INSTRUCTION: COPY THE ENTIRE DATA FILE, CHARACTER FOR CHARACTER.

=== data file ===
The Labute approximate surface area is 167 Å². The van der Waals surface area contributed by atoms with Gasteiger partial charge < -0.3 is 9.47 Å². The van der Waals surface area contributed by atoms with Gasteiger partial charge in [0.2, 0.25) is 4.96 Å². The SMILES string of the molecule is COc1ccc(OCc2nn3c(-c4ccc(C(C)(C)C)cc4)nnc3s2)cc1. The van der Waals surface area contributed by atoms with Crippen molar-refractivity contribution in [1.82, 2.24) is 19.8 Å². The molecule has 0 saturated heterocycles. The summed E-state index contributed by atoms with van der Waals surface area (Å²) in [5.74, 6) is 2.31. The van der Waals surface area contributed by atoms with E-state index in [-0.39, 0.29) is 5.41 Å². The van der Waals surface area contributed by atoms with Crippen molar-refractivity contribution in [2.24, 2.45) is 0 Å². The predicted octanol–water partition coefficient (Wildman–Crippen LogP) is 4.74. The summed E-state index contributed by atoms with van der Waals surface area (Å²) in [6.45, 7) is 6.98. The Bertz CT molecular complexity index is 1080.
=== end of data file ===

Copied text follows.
The Labute approximate surface area is 167 Å². The van der Waals surface area contributed by atoms with Gasteiger partial charge < -0.3 is 9.47 Å². The van der Waals surface area contributed by atoms with Gasteiger partial charge in [0.2, 0.25) is 4.96 Å². The SMILES string of the molecule is COc1ccc(OCc2nn3c(-c4ccc(C(C)(C)C)cc4)nnc3s2)cc1. The van der Waals surface area contributed by atoms with Crippen molar-refractivity contribution in [1.82, 2.24) is 19.8 Å². The molecule has 0 saturated heterocycles. The summed E-state index contributed by atoms with van der Waals surface area (Å²) in [5.74, 6) is 2.31. The van der Waals surface area contributed by atoms with E-state index in [-0.39, 0.29) is 5.41 Å². The van der Waals surface area contributed by atoms with Crippen molar-refractivity contribution in [2.24, 2.45) is 0 Å². The predicted octanol–water partition coefficient (Wildman–Crippen LogP) is 4.74. The summed E-state index contributed by atoms with van der Waals surface area (Å²) in [6.45, 7) is 6.98. The Bertz CT molecular complexity index is 1080.